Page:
We speak to Philanthropist and businesswoman about Bareeze, load shedding, and why she’s not a feminist

Tell us about your career path. How did you go from running your family’s textile company, SEFAM, to establishing CARE?
SEFAM and CARE are two different things altogether. SEFAM is [our] family business and CARE is [my] passion. [The idea for] CARE came out of the floods. Many years ago, I went to some flood affected areas that were hit quite badly. There I realized that such floods might come next or a year after that. Essentially there was no way to stop the flooding, but we could help people prepare. What we need to do is educate and create awareness among the masses. They would be able to help themselves better if they know what is going on and that demanded education. CARE was thus formed to empower through education.

What were some hurdles you faced at the advent?
When the first Bareeze store was opened it was manned by our own trained staff – staff who knew the quality of the product. In those days quality was quite uncommon in Pakistan because different stuff was bought, sold and smuggled throughout the country. Bareeze was the first Pakistani brand, and the only initial hurdle that we faced was to accustom the people to the feel of quality.

What are the pros and cons of working in a family business?
It’s great when working with family as you share a common vision and goals. I enjoy working with family.

What are you working on currently?
Bareeze is coming up with new designs for the Eid Collection. We are also are working tirelessly for the CARE Zakat Campaign. CARE Foundation already has about 160,000 students in 234 schools. We have about 70,000 graduates and a Higher Education Scholarship Program where we give out scholarships to 800 students every year. We hope to educate one million children by the end of 2018. It’s a big dream and so we are reaching out to everyone to contribute to the efforts made by CARE Foundation in spreading education.

Some say charity work can deaden rather than awaken the consciousness. Is it tough to draw the boundary when you feel emotionally involved in cases? Have you ever found it tough to drop work at the door when you enter your home?
I don’t call it charity work. It’s nation building – adding value to our community, creating shared values, and working together to create prosperity for all. For me, the word charity has a concept of being looked down upon and in my heart it does not exist. We are doing things that will empower people to stand on their own feet. That’s why education, giving people jobs, creating employment, making people stand on their own feet tomorrow, that’s what CARE does. All work we do is empowering people so they stand tomorrow. Nation building becomes a part of your brain. For me, all this work is positive and is never a burden. It’s a joy and comes from the heart.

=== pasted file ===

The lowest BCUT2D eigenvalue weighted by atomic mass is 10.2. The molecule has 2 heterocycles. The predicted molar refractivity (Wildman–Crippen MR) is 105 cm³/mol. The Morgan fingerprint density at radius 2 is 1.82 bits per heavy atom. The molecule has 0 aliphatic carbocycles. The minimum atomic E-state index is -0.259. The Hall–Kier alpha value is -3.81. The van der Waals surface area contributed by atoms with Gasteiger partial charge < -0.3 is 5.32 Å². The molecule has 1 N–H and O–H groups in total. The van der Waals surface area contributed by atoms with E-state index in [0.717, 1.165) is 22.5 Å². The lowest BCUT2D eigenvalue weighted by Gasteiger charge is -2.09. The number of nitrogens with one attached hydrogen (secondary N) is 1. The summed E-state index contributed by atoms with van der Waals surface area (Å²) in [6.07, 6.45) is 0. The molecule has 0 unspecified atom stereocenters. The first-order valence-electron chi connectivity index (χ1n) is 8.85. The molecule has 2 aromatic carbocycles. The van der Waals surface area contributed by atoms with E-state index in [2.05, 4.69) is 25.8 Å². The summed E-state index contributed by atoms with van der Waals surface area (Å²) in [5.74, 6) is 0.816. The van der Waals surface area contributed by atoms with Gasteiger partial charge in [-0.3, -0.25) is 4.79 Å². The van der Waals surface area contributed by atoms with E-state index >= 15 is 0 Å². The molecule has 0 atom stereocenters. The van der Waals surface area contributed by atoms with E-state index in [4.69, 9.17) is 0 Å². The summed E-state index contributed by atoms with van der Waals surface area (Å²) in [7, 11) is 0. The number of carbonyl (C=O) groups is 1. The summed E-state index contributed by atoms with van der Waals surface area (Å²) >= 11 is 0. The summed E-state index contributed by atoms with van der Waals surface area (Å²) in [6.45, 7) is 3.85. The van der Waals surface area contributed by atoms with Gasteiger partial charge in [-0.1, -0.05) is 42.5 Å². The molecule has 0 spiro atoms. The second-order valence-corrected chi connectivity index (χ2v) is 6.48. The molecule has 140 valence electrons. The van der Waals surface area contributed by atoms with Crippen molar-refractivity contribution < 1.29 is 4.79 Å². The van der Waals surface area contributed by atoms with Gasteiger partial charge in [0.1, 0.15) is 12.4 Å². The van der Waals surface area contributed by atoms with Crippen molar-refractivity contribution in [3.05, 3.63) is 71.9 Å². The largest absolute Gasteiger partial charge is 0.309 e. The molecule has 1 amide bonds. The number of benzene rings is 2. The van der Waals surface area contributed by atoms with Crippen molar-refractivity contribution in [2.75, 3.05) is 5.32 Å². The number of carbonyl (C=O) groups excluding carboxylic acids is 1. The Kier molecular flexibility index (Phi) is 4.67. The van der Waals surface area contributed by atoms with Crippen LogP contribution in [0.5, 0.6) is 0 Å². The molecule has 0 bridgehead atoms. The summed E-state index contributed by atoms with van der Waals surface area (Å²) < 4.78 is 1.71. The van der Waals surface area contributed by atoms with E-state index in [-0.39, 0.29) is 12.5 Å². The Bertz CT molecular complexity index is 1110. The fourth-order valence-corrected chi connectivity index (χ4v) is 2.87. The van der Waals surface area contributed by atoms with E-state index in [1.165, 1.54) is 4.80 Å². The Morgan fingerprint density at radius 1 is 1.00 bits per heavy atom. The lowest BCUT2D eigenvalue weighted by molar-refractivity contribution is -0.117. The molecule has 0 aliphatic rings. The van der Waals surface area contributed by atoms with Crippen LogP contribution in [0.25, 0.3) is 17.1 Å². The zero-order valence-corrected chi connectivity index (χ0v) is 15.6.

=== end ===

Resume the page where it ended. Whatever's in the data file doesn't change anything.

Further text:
How has the political instability affected your business?
Political instability and government policies have affected all business. Strikes, load shedding etc. have seriously affected both people and businesses.

Would you say you’re a feminist?
No, not at all. I believe in equality for all. I am gender non-sensitive.

Are the glass ceilings being broken when it comes to Female emancipation in Pakistan or do we have a long way to go?
Glass ceilings are broken partly by individual concern. It is really Female emancipation – where we will break through ceilings – when we believe we can do it. We are moving towards this and women are moving forward in all spheres of our society. The numbers are small for now but we are moving forward.

What are some success stories that have stayed with you?
There are so many success stories. Especially stories about our amazing graduates doing so well, becoming doctors and excelling in their professions. Children who come from families with financial constraints and no facilities, when they become so successful and outdo themselves, it’s our biggest success.

Any plans to expand?
Yes, absolutely. As far as CARE is concerned we want to reach each and every child. No country will progress if we don’t prioritize education. As for business we have to grow absolutely, expand and grow till we are everywhere in Pakistan and also have a big presence abroad as a Pakistani brand. We have launched a number of new brands over the years too.

What is one thing you love about living in Lahore?
Everything! This is where everything is – friends, family, home and happiness.

Has your gender ever been an obstacle in the industry? Does it have its perks?
I don’t know if there are any perks. Equal amount of hard work is required and no matter who and where you are.

What is something that has surprised you in this industry?
What surprised me is that for a long time no body looked at the potential for growth in the embroidery industry and now it’s flourishing.

What is some advice you’d give to a novice in your profession?
Go for it and follow your heart. What you dare to do is what you will achieve. Dare to dream and dare to achieve your dream.

What does it mean to be Pakistani for you?
It means to have a home and identity. It’s who I am.

How did you balance your personal life with your demanding work schedule?
Life is all about time management. If you manage your time right, you can manage a lot.  It’s all about knowing your priorities and planning everything.

When you’re not working, you are..
I’m a mother, daughter, wife, sister and a friend. It’s a busy life. 

Favorite vacation spot: Nathia Gali
What makes you impatient? Anything that is slow
Addicted to: Fun
Brain or brawn: Brain
Love or money: Both

You hate it when you see people wearing: Weird colors and clothes that are not right for their age

Book you’re currently reading:  Fashion in the 18th and 19th  Century
Most typically Pakistani thing about you: Shalwar kameez
Favorite piece of furniture in your home? Couch

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